So, how do you fix it? Unfortunately, I don’t know nor could find any sort of method, despite asking those in the modding community and going on some of these forums myself to find out what the cause of the dead USB ports was, and generally it was agreed to be due to overloading the system with voltage that ends up frying the USB controller ports, even if the system itself can still turn on. No controller will work once it’s fried. Not the 8Bitdo ones, not the ones coming with the system, not the PCE White turbo controllers, not even the non-turbo PCE controller only available in the PCE Mini. It’s just totally dead, even though the controllers will still work just as fine on a PC.

For such a great system to have a fatal flaw, yet alone one that nobody outside of small circles are managing to talk about, it’s rather sad to be honest. Thus, that’s why I’m hoping for my article to spark some sort of investigation into a possible solution to fix these fried minis: considering the TG Mini is already getting rarer and rarer due to the original batch selling out, it’s more and more risky to buy one second hand, especially not knowing if they’ve already been fried, or if you could easily fry a perfectly good one depending on your power outlet.

While it’s obvious there’s no way to really fix this without opening up the system, it does lead to a concerning matter that’ll affect the long-time sustainability of this particular mini console years down the road, and when the best advice to avoid this is to just buy the (Sold out on amazon, by the way), official Konami AC Adapter that should have been bundled with the console to begin with, or carefully inspect the voltage of each and every AC adapter you think about using it with, then that’s a very troubling problem.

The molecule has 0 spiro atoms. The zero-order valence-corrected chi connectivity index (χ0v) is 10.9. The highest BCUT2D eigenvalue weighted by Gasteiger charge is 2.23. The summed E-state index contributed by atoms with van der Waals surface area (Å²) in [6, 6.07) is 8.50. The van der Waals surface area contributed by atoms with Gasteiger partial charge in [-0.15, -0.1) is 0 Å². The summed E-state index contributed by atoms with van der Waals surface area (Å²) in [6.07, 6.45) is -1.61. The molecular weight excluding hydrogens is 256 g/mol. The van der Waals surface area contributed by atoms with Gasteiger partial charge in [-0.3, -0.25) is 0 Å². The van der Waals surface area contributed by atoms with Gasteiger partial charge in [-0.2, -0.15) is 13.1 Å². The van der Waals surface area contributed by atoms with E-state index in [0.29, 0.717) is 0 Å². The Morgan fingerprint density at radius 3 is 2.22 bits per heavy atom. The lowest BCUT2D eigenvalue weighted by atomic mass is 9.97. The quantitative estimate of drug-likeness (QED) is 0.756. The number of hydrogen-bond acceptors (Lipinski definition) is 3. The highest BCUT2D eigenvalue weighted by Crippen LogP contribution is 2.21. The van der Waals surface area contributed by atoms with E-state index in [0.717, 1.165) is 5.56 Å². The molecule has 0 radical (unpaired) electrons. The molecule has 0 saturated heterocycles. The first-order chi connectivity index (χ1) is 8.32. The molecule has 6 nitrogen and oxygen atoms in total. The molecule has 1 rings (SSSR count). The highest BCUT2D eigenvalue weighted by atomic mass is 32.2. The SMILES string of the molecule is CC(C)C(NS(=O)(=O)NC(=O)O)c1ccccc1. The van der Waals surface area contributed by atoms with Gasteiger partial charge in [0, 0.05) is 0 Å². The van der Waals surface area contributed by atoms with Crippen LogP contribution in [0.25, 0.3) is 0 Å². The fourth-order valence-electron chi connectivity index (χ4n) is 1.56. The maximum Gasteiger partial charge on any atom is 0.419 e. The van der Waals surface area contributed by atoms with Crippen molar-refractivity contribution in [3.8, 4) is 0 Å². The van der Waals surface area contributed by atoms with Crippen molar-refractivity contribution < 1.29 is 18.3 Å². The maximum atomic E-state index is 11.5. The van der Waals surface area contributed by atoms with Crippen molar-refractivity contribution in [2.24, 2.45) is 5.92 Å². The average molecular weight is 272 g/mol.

Hopefully like the ORAS copies that are suddenly dying, it’ll lead to a creative engineer finding a solution to revive or reserve this issue, and make these systems able to last for years to come. Or maybe it’ll just be a fatal flaw going up alongside the RROD or dead internal batteries of some older consoles, whichever the case, I hope for some sort of change…

5 thoughts on “The TurboGrafx Mini has a fatal flaw, yet nobody is talking about it

  1. Hi there, interesting article! I recently bought a faulty one of these on eBay with this exact problem. I’m going to open her up and see if I can work out what’s wrong. If I find the solution, I’ll be happy to share it!

    Liked by 1 person

    1. Hello there! Hopefully it wasn’t sold to you as working and then it didn’t work when it came: if so, that may have been due to you plugging a poor USB voltage. But for what it’s worth, someone DID fix one of these by soldering, and I’ll probably revise tonight to link to that instance to see if it can be reliably reproduced.


  2. There’s a fix, but its not easy if you don’t have a hot air desoldering unit and the skills / confidence / etc to do the job.

    And even then, it’s likely to fail again, unless some other modifications are made (which hasn’t been figured out yet)

    Liked by 1 person

    1. Also, I got one of these USB testers on Amazon a few years back (the one on the left in m video)

      They pretty cheap for a basic one, and will tell you what voltage and current is being drawn, which might help in seeing if the PSU for PC-Engine Mini is giving too much juice.

      Liked by 1 person

      1. Heya, sorry for the delay! Yeah, I have noticed a couple of people testing these things lately, and even found someone on twitter who was able to fix his USB port: I’ll try to hopefully update this one day with the info you noted along with the promising news of late, but at the very least, PCE fans will make sure to keep this mini system alive! (Even if the hacking scene has backed away from it)